Lockdown and Labour Law Amendments: Misuse of Power by the States

The article reveals the impact of the changes in labour laws (LL) on workers. As India is also grappling with COVID-19 pandemic, therefore, the lockdown has been imposed to minimise the spread of it. However, lockdown is negatively influencing workers engaged in the informal nature of employment. It further emphasises on how amendments and suspensions of LL make deleterious effects on the working force. Least attention has been paid to the concerns of workers about safeguarding their interest against exploitative practices of employers/contractors. It performs that the very changes, which have been proposed or adopted by the appropriate governments in LL will indubitably, benefit only big multinational companies, corporate persons and different stakeholders (except workers) engage in it.

According to the COVID-19 livelihood survey conducted by Azim Premji University, about 80% of urban workers lost their jobs and average weekly earnings fell by 61% during the lockdown[1]. The act of different governments gives the impression as if they are playing politics in and around helpless migrants. For the state, the lives of workers are used merely for vote banks; it means as citizens they can only exercise voting rights and they do not have any other rights as a citizen.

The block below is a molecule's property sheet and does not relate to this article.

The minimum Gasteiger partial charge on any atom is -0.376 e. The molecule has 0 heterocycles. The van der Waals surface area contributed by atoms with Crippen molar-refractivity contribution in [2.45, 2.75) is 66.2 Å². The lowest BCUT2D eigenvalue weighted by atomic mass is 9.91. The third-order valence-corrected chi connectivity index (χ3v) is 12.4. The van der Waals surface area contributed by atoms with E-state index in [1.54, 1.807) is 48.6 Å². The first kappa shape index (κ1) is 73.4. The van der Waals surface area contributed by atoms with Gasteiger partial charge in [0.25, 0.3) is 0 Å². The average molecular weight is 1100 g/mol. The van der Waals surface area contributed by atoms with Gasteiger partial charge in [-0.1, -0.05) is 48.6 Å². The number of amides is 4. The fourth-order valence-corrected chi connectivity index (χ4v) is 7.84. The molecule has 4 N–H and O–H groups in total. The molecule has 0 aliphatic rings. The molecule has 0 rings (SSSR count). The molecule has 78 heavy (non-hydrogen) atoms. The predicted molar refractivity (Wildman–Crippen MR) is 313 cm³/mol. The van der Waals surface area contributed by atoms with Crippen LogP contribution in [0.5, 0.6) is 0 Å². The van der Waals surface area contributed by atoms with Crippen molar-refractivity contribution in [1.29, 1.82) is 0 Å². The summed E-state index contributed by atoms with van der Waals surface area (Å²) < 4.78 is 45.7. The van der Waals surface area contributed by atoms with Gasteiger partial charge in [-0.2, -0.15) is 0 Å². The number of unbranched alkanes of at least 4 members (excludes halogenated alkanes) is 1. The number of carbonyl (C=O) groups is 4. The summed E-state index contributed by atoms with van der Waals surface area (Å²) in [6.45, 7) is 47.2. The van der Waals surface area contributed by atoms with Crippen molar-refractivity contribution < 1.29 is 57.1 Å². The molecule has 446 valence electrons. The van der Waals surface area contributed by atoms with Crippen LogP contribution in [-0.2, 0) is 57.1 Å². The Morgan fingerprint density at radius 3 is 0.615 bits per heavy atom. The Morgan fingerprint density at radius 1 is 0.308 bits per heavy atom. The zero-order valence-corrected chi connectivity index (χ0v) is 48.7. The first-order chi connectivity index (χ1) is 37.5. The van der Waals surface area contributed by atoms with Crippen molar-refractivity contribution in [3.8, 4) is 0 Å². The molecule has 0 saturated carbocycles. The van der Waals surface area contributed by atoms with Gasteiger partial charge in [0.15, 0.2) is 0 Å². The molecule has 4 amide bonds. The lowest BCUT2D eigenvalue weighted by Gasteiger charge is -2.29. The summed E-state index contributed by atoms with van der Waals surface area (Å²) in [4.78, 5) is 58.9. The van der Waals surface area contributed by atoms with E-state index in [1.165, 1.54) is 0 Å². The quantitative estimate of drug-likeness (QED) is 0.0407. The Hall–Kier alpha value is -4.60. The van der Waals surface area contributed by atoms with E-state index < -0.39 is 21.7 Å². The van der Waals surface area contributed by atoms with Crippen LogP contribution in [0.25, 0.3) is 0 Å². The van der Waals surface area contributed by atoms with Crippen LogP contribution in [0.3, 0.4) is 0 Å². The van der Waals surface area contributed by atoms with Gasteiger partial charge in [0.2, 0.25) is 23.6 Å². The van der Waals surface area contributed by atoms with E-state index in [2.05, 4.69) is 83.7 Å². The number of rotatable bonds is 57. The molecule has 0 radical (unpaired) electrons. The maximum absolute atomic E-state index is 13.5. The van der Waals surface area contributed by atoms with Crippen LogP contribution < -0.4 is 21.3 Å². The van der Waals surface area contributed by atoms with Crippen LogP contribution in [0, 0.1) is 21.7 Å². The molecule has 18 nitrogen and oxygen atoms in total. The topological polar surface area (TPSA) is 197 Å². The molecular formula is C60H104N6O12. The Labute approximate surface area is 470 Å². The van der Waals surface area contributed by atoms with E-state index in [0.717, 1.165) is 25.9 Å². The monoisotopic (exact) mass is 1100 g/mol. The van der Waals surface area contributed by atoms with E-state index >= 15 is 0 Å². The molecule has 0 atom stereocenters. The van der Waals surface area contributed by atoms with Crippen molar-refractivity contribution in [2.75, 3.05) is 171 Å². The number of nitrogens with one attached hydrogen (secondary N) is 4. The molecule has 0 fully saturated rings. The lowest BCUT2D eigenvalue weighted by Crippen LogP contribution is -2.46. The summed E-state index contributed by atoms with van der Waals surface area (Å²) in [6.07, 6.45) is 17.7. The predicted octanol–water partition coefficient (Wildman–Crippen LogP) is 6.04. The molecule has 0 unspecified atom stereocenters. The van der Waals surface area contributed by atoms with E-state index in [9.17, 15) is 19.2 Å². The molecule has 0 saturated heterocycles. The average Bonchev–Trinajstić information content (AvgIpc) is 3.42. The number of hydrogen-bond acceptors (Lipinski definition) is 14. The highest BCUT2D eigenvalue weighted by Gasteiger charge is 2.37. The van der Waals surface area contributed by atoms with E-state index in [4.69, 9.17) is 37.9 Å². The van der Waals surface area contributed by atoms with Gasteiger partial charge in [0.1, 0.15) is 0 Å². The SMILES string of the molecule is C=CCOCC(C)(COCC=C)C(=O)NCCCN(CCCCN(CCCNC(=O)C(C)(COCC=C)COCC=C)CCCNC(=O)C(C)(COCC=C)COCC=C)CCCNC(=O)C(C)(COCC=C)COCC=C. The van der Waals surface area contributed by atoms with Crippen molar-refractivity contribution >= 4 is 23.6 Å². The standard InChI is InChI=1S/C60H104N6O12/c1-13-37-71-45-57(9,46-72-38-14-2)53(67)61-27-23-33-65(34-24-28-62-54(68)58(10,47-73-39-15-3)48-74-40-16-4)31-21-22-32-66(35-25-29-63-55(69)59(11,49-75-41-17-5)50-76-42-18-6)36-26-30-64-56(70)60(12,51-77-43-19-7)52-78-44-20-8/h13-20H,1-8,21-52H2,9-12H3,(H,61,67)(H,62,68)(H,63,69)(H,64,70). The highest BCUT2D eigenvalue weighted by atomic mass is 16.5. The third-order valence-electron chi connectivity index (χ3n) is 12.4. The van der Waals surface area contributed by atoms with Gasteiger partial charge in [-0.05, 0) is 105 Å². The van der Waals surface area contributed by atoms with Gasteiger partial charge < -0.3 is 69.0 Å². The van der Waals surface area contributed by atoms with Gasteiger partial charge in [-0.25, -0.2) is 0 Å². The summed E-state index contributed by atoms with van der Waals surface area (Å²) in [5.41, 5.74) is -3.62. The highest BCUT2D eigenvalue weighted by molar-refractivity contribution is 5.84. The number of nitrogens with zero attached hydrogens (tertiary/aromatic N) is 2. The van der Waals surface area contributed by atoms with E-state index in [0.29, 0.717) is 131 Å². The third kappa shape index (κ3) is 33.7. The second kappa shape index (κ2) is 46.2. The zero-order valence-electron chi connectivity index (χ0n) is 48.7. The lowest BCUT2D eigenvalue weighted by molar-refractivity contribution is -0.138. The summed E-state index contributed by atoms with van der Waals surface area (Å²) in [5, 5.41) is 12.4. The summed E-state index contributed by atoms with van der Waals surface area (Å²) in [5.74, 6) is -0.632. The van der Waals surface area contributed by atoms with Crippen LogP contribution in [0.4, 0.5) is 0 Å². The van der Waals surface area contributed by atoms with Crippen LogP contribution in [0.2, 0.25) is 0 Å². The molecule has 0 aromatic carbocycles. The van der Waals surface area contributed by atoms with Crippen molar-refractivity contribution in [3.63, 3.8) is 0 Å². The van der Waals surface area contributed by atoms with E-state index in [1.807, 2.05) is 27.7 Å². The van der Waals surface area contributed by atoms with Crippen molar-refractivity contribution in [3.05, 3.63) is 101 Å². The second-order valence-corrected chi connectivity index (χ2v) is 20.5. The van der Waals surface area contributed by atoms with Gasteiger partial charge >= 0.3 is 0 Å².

About 198[2] migrants have breathed their last on their way to homes. Here we can see how “sensitive” our state is towards addressing plights of migrants or their basic human rights as citizens during the lockdown. Standing (2014) defined migrant workers as “urban nomad” and uses the category ‘denizen’ in contrast to citizens who often denied certain rights or prevented from obtaining or retaining them. In this context, further sections will discuss amendments in LL in lockdown, and the precarious condition of informal workers and legislations.

Amendments, Exemptions and Suspensions of Labour Laws under the Guise of Covid-19

In India, numerous LL are existing to protect the health, safety, welfare, wages, and other social security rights of workers. As ‘labour’ is a subject of the concurrent list, hence the central, as well as state governments, are free to make laws. Recently, some state governments proposed, some have suspended and some have made amendments in LL at the wake of a pandemic. For instance, the Rajasthan government issued a notification[3] to extend the working hours of factory workers from 8 hours per day (six days a week) to “12 hours per day”. The additional 4 hours shall be paid as overtime (overtime limit is 24 hours a week). It has extended to 72 hours a week.

The very amendment objects to the restoration of essential goods and ensuring the minimal presence of people in manufacturing and distribution facilities. It would limit the movement of people from work to home and back during the day by half. It will only happen once during the day and night. Section 65 (2) (3)  of the Factories Act 1948[4] empower the state governments to amend sections 51-52, 54 and 56 subject to following conditions –

(i) The total number of hours of work in any day shall not exceed 12